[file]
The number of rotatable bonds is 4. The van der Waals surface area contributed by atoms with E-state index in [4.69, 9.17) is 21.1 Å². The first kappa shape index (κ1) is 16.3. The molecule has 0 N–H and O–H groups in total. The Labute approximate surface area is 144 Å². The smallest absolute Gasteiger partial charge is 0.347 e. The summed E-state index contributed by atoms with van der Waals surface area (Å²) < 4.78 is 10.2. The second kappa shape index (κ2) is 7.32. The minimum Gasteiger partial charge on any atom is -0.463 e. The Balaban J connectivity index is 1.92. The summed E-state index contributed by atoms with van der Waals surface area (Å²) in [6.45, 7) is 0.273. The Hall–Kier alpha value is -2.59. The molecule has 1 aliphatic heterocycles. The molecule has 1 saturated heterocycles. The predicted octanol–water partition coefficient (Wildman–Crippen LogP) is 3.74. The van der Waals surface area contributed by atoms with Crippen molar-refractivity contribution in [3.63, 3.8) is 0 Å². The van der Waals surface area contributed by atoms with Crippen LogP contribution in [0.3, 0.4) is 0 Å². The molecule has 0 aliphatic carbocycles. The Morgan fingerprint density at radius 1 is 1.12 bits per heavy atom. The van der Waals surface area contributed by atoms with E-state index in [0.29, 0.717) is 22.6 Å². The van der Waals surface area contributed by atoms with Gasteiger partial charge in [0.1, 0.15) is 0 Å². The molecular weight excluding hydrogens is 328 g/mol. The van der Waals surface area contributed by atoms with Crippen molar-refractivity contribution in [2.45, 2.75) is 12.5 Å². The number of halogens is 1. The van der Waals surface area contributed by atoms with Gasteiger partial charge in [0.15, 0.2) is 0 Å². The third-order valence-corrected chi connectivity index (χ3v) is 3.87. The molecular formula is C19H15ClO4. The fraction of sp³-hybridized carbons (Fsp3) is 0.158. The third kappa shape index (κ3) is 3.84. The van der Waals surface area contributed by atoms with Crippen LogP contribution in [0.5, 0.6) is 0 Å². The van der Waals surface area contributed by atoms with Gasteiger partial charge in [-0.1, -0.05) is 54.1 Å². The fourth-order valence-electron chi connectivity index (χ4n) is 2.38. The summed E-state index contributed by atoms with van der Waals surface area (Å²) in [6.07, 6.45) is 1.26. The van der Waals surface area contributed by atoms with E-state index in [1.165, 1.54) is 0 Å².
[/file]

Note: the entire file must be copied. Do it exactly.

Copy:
The number of rotatable bonds is 4. The van der Waals surface area contributed by atoms with E-state index in [4.69, 9.17) is 21.1 Å². The first kappa shape index (κ1) is 16.3. The molecule has 0 N–H and O–H groups in total. The Labute approximate surface area is 144 Å². The smallest absolute Gasteiger partial charge is 0.347 e. The summed E-state index contributed by atoms with van der Waals surface area (Å²) < 4.78 is 10.2. The second kappa shape index (κ2) is 7.32. The minimum Gasteiger partial charge on any atom is -0.463 e. The Balaban J connectivity index is 1.92. The summed E-state index contributed by atoms with van der Waals surface area (Å²) in [6.45, 7) is 0.273. The Hall–Kier alpha value is -2.59. The molecule has 1 aliphatic heterocycles. The molecule has 1 saturated heterocycles. The predicted octanol–water partition coefficient (Wildman–Crippen LogP) is 3.74. The van der Waals surface area contributed by atoms with Crippen molar-refractivity contribution in [3.63, 3.8) is 0 Å². The van der Waals surface area contributed by atoms with Crippen LogP contribution in [0.3, 0.4) is 0 Å². The molecule has 0 aliphatic carbocycles. The Morgan fingerprint density at radius 1 is 1.12 bits per heavy atom. The van der Waals surface area contributed by atoms with E-state index in [0.29, 0.717) is 22.6 Å². The van der Waals surface area contributed by atoms with Gasteiger partial charge in [0.1, 0.15) is 0 Å². The molecular weight excluding hydrogens is 328 g/mol. The van der Waals surface area contributed by atoms with Crippen molar-refractivity contribution in [2.45, 2.75) is 12.5 Å². The number of halogens is 1. The van der Waals surface area contributed by atoms with Gasteiger partial charge in [0.15, 0.2) is 0 Å². The third-order valence-corrected chi connectivity index (χ3v) is 3.87. The molecular formula is C19H15ClO4. The fraction of sp³-hybridized carbons (Fsp3) is 0.158. The third kappa shape index (κ3) is 3.84. The van der Waals surface area contributed by atoms with Crippen LogP contribution in [0.5, 0.6) is 0 Å². The van der Waals surface area contributed by atoms with Gasteiger partial charge in [-0.1, -0.05) is 54.1 Å². The fourth-order valence-electron chi connectivity index (χ4n) is 2.38. The summed E-state index contributed by atoms with van der Waals surface area (Å²) in [6.07, 6.45) is 1.26. The van der Waals surface area contributed by atoms with E-state index in [1.165, 1.54) is 0 Å².